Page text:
______________________________________Nx         number of reference sensorsNy         number of output actuatorsNe         number of error sensorsWi,j,iter      adaptive filter between ith input sensor and jth      output actuator, after <<iter>> iterationsΔWi,j,iter      modification to the Wi,j,iterHj,m  reference filter modeling the path between the      jth actuator and the mth error sensorLw         length of the adaptive filters Wi,j,iterLh         length of the filters Hj,mXi,k  vector of the Lh last samples at time k from      the ith input sensorem,k  sample at time k from the mth error sensorerrorm,k      residual error for the mth error sensor at time      k (see eq. 5, 6)yj,k  sample at time k at the jth actuatorVi,j,m,k      vector of Lw last samples of the ref. signal      calculated by filtering Xi,k with Hj,mu          scalar value, step size of the adaptationXi,kT =       xj,k-1h+1 . . . xi,k!Hj,mT =       hj,m,1h . . . hj,m,1!,Wi,j,iter       wi,j,iter,1w . . . wi,j,iter,1!,Vi,j,m,k       vi,j,m,k-1w+1 . . . vi,j,m,k!,______________________________________

The basic equations of a multi-channel Filtered-X LMS are (<<*>> denotes a convolution product): ##EQU1##

Equations 1, 2, and 3 are the multi-channel Filtered-X LMS algorithm.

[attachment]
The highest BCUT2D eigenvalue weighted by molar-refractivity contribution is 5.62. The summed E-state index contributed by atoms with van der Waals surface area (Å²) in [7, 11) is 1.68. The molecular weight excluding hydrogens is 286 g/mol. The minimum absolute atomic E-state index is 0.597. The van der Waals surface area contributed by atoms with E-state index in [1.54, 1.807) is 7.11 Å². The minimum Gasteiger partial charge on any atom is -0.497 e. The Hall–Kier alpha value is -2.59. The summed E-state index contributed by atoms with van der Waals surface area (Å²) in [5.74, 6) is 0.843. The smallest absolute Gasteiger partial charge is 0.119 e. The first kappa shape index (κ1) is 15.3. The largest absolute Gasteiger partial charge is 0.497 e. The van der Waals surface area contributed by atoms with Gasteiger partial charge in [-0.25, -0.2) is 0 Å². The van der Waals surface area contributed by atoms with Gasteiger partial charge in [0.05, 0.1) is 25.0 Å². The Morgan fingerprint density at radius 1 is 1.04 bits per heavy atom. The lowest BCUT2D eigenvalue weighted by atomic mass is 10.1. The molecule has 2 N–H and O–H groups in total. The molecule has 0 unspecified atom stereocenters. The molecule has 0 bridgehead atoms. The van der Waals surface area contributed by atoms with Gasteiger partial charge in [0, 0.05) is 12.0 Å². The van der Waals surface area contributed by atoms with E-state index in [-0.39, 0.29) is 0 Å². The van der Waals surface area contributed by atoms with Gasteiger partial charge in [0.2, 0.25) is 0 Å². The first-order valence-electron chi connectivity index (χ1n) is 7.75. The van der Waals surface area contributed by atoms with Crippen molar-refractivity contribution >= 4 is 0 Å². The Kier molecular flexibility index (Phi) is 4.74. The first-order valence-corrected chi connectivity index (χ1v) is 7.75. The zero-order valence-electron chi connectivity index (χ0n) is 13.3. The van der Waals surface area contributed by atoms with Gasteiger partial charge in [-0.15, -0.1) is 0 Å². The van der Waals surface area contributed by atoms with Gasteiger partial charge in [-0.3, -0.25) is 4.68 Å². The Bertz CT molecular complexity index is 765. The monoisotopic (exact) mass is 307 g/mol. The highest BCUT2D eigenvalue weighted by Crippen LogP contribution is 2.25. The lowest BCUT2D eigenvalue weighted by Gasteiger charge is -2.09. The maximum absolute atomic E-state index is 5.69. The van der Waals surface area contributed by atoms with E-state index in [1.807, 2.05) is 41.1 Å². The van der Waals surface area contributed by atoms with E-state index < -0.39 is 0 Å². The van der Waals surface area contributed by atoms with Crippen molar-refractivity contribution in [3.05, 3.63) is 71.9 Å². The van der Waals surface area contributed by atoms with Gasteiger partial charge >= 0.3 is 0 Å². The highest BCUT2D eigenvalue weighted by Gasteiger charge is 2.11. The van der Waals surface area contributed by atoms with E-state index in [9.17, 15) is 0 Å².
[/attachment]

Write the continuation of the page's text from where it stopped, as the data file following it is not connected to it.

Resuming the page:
FIG. 4 is a flow chart illustrating the FIR feedforward control structure used. It shows a system with 2 reference sensors, 2 output actuators and 2 error sensors.

In a real-time application, it is often useful (if not necessary) to separate the algorithm into two parts: a real time control part and an independent time optimization part. This separation is done to make possible the use of a multi-channel controller with a single digital signal processor. The real time part has to be calculated at each sample in the process, while the independent time part can be calculated during idle processor time. With this separation of the algorithm, Wi,j,iter will not be modified at each sample and the optimization process will optimize the modifications filters ΔWi,j,iter that should be added to the real time filter Wi,j,iter in order to achieve the optimal performance:

Wi,j,iter+1 =Wi,j,iter +ΔWi,j,iter. (ΔWi,j,iter is then reset to 0 to start a new optimization cycle)                                                    (eq. 4)